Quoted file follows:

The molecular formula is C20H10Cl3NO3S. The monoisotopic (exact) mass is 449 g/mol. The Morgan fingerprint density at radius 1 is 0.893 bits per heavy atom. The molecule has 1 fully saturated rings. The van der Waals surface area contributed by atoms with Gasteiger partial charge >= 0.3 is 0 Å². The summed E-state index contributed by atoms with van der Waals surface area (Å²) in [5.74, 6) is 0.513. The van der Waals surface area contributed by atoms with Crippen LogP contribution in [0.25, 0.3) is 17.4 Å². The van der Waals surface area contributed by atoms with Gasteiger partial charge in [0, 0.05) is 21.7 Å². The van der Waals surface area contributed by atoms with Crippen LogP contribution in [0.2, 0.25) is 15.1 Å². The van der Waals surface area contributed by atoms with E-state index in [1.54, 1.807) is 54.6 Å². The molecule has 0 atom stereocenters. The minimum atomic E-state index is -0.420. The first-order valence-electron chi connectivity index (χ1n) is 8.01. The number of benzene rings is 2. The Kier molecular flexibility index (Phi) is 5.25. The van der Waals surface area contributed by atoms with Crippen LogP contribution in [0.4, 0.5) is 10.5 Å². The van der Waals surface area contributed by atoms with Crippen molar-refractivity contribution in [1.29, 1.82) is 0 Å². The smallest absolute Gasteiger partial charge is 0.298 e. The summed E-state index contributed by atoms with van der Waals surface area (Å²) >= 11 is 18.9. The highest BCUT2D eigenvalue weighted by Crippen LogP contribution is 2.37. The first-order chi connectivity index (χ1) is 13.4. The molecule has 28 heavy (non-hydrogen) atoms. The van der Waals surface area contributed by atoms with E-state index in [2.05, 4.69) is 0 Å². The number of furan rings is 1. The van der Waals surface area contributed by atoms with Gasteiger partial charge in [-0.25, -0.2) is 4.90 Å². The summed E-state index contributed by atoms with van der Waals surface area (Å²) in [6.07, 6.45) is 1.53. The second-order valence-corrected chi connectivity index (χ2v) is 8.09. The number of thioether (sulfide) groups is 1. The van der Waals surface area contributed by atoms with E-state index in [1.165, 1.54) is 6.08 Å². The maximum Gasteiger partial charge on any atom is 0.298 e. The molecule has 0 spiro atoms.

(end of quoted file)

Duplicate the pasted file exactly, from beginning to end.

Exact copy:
The molecular formula is C20H10Cl3NO3S. The monoisotopic (exact) mass is 449 g/mol. The Morgan fingerprint density at radius 1 is 0.893 bits per heavy atom. The molecule has 1 fully saturated rings. The van der Waals surface area contributed by atoms with Gasteiger partial charge >= 0.3 is 0 Å². The summed E-state index contributed by atoms with van der Waals surface area (Å²) in [5.74, 6) is 0.513. The van der Waals surface area contributed by atoms with Crippen LogP contribution in [0.25, 0.3) is 17.4 Å². The van der Waals surface area contributed by atoms with Gasteiger partial charge in [0, 0.05) is 21.7 Å². The van der Waals surface area contributed by atoms with Crippen LogP contribution in [0.2, 0.25) is 15.1 Å². The van der Waals surface area contributed by atoms with E-state index in [1.54, 1.807) is 54.6 Å². The molecule has 0 atom stereocenters. The minimum atomic E-state index is -0.420. The first-order valence-electron chi connectivity index (χ1n) is 8.01. The number of benzene rings is 2. The Kier molecular flexibility index (Phi) is 5.25. The van der Waals surface area contributed by atoms with Crippen LogP contribution in [0.4, 0.5) is 10.5 Å². The van der Waals surface area contributed by atoms with Crippen molar-refractivity contribution in [1.29, 1.82) is 0 Å². The smallest absolute Gasteiger partial charge is 0.298 e. The summed E-state index contributed by atoms with van der Waals surface area (Å²) >= 11 is 18.9. The highest BCUT2D eigenvalue weighted by Crippen LogP contribution is 2.37. The first-order chi connectivity index (χ1) is 13.4. The molecule has 28 heavy (non-hydrogen) atoms. The van der Waals surface area contributed by atoms with E-state index in [2.05, 4.69) is 0 Å². The number of furan rings is 1. The van der Waals surface area contributed by atoms with Gasteiger partial charge in [-0.25, -0.2) is 4.90 Å². The summed E-state index contributed by atoms with van der Waals surface area (Å²) in [6.07, 6.45) is 1.53. The second-order valence-corrected chi connectivity index (χ2v) is 8.09. The number of thioether (sulfide) groups is 1. The van der Waals surface area contributed by atoms with E-state index in [1.165, 1.54) is 6.08 Å². The maximum Gasteiger partial charge on any atom is 0.298 e. The molecule has 0 spiro atoms.